When someone commented that Ukraine's danger is nothing more than being pawns of any foreign powers, either of the west or of Russia, than I know, that you guys don't understand.
Given you are all educated, you can easily read and recall any historical events. But this, is completely different from perceiving Russia as a clear and present danger. Actually, anyone who lives within range of Russia's ICBMs are living "with death threats from Russia for most of the second half of the 20th century?". But Russians are calculating beings (they are, after all, very scientific just like westerners), if they maintain conventional forces right out of your door steps, you will feel the threat.
First thing first, why Chernobyl has a nuclear plant in the first place? If you care about your subjects' well-being, would you build a nuclear plant with obsolete design so close to the people you are obligated to protect? This, simply already is a death threat. If not, why don't they build it next to Moscow?!
01-02-2014, 08:10 AM #54
oh but thats also a thing that europe does: investing in foreign power plants so they can buy up excess power and it politically isnt their fault when a foreign power builds that close to their citizens.
and anyway, china wasnt used as a buffer country between russia and the US. Dont think for one second that we doubt US and Russia too. the problem is, however, that in western europe, US culture sortof infected them to agree with the US more, and the further east you get, that influence fades or becomes something else.
03-02-2014, 06:18 PM #55
- Join Date
- Apr 2012
The software company I work for outsources a lot of work to the Ukraine. Primarily to a company in Kharkov. They haven't been impacted at all. However Kharkov is in the eastern, more Russian end of the country.
It is quite scary knowing that this President is as popular as he is. The eastern side of the country are really behind him. If this did boil over into conflict, it would likely split the country in two.
04-02-2014, 02:25 PM #56
And you are right, the first President of independent Ukraine expressed worries as you've mentioned, too (I read that on CNN's web, can't locate the link now though). I believe that's exactly why Yanukovych doesn't dare to mobilize military at this stage.
(But that first President, as I recall, was also a corrupted former Soviet bureaucrat, who didn't quite protect his own nation.)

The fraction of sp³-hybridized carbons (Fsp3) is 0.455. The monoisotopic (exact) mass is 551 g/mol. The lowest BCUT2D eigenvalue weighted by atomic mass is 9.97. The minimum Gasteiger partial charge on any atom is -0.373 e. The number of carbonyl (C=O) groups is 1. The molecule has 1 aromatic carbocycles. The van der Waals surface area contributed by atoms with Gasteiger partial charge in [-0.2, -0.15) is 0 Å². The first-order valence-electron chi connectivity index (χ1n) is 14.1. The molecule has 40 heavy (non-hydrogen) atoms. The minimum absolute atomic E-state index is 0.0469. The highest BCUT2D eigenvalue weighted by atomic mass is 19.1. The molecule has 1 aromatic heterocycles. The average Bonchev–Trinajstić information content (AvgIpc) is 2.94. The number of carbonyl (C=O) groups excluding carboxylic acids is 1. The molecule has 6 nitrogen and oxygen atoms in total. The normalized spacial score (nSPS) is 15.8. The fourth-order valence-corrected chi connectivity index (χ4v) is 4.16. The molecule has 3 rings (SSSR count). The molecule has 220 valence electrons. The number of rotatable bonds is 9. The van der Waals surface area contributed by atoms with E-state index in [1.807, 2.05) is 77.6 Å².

Eastern provinces are generally pro-Russia, and they are where the heavy industries, once pillars of Ukraine's economy mainly locate. But time has changed, competitiveness of Ukraine's heavy industries, like automobile making and steel works have faded away and probably would never come back. I think Ukrainians know this well to themselves. Yet this is a state of science and technology. They can develop their own new hi-tech technology. That's why tie to western world becomes so vital to them. Plus, maintain normal economic relationship with the west does in no way implicate that they have to cut tie to Russia; if Russia is playing fair, that is.
Right now he is under hell a lot of pressure: so much that his physical health broke down. Days ago he suffered from high fever. As I know, once he felt better, he immediately signed amnesty for protesters, yet a conditional one requiring all protesters to withdraw from government buildings first. Opposition leaders in their rational sense have rejected the offer.
Last edited by squirrel; 04-02-2014 at 02:36 PM.
04-02-2014, 02:28 PM #57
oh the poor poor president.
You assume a lot, squirrel.
04-02-2014, 02:41 PM #58
04-02-2014, 04:46 PM #59
19-02-2014, 01:17 PM #60
What's doomed to happen will happen. Tuesday's crackdown on Kiev's Independence Square has costed 25 souls.
My information is not updated. As I know, 14 of them were protesters and 7 of them police (figure at the time when the death toll was 21). Yanukovych is not a decent politician but he definitely is a sensible or even calculating one. Currently he officially promises that the authority is not going to press any charges against any detained protesters. But this move is too late. Kiev is already engulfed in battle.
Why are the policemen still on the regime's side? That is not the government you should be guarding for. You should be guarding for your people, not those corrupted former Soviet bureaucrats. Switch side now, go make history.
And what the west is waiting for?